How beneficial is the TEFL Trainer Online Course?

How beneficial is the TEFL Trainer Online Course?

Diary submitted by Matthew M. Madrid

TEFL / TEFL Certification / TEFL Courses

How beneficial is the TEFL Trainer Online Course?

Completing an online course is an effective way of obtaining the theoretical knowledge required when teaching EFL, and it complements the practical skills learned from working in a school or in an academy. This diary will reflect on the benefits of such a course, and on my own experience completing the TEFL Trainer course alongside a 3-month internship in Madrid.

Studying an online course serves as “a good introduction to grammar and phonology of the English language, which you may not have touched on in-depth since your school days” (Golden, 2017). Having a solid knowledge of the grammatical rules and phonology of English is vital to respond to questions or doubts of the students. Of course, it is inevitable than there will occasionally be questions that the teacher cannot answer; however, EFL students will quickly become frustrated and lose confidence in a teacher who is consistently unable to demonstrate a thorough understanding of the English language. This sort of knowledge can only be studied through practice and examples, and in this way, the online course is an invaluable resource.

Not only will an online course offer knowledge about the English language itself, but equally about topics such as English exams and the CEFR, which is necessary for assessing a student’s level. Students seeking an English qualification will often ask a teacher for advice on which exams would be most suitable for someone of their ability, and it is important for the teacher to be able to offer sufficient guidance in this area.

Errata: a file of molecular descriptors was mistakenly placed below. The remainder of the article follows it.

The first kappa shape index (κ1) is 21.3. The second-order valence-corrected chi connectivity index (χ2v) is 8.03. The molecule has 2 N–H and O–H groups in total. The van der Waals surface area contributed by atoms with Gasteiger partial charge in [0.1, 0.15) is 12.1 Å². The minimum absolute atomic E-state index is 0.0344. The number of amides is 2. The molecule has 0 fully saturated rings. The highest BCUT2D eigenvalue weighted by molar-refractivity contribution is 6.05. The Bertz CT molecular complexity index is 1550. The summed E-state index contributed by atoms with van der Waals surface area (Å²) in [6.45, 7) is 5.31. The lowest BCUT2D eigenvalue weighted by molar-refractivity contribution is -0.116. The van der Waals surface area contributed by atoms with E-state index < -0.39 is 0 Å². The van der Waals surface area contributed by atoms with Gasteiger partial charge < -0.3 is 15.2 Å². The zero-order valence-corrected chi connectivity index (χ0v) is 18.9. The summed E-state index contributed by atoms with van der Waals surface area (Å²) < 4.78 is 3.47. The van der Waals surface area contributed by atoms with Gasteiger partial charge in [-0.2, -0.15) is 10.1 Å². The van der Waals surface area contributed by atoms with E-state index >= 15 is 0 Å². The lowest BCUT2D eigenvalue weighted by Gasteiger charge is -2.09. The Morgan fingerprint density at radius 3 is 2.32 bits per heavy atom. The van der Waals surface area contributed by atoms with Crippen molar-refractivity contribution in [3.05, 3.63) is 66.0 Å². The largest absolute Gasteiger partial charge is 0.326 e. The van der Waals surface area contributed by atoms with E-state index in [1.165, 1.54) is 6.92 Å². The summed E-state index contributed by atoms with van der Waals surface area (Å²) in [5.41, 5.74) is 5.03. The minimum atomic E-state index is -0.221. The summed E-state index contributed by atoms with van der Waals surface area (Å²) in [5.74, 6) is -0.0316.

The TEFL Trainer online course was thorough and concise. The material covered was very relevant to teaching EFL; I was immediately able to pass the knowledge onto the students, and I felt much more confident when answering the students’ questions, which in turn left the students more satisfied. The quizzes at the end of each chapter were useful in consolidating the material covered, and the videos gave an interactive feel to the course, which was much more effective than reading dense texts.
One issue I encountered with the TEFL online course was simply the hours that it demanded. Whilst this might not be a problem for people who have the time to spread out the online course over the maximum placement length of nine months, it is not so suitable for people doing shorter internships. This was also an issue for those like myself who needed to complete the internship as part of an Erasmus year; students on their year abroad must balance a 30-hour working week with the 140-hour course, various degree studies, improve their Spanish and simultaneously experience the culture of the city they are working in. When time is limited, interns may have to choose some of these elements to the detriment of others; thus, it might be better for those on shorter placements to be able to use some of the hours of their working week to dedicate to the TEFL course, or alternatively to complete a slightly more condensed version of the course; this would provide a more rounded experience and ultimately increase their productivity.

Overall, it is clear that an online course is a useful resource when teaching English; it provides an in-depth understanding of essential grammar and phonology, and other useful information, which can immediately be passed on from teacher to student. Although I felt as an Erasmus student that the course did take time out of my time in Madrid that I had hoped to dedicate to improving my own Spanish and experiencing a new culture, I certainly have gained a great deal of knowledge from the course that will benefit my teaching in the future.


  • Golden, Gyl, ‘Pros and Cons of Online TEFL Courses vs Onsite TEFL Courses’, https://www.goabroad.com/articles/tefl-courses/pros-cons-of-online-vs-on-site-tefl-courses (accessed 20 August 2017)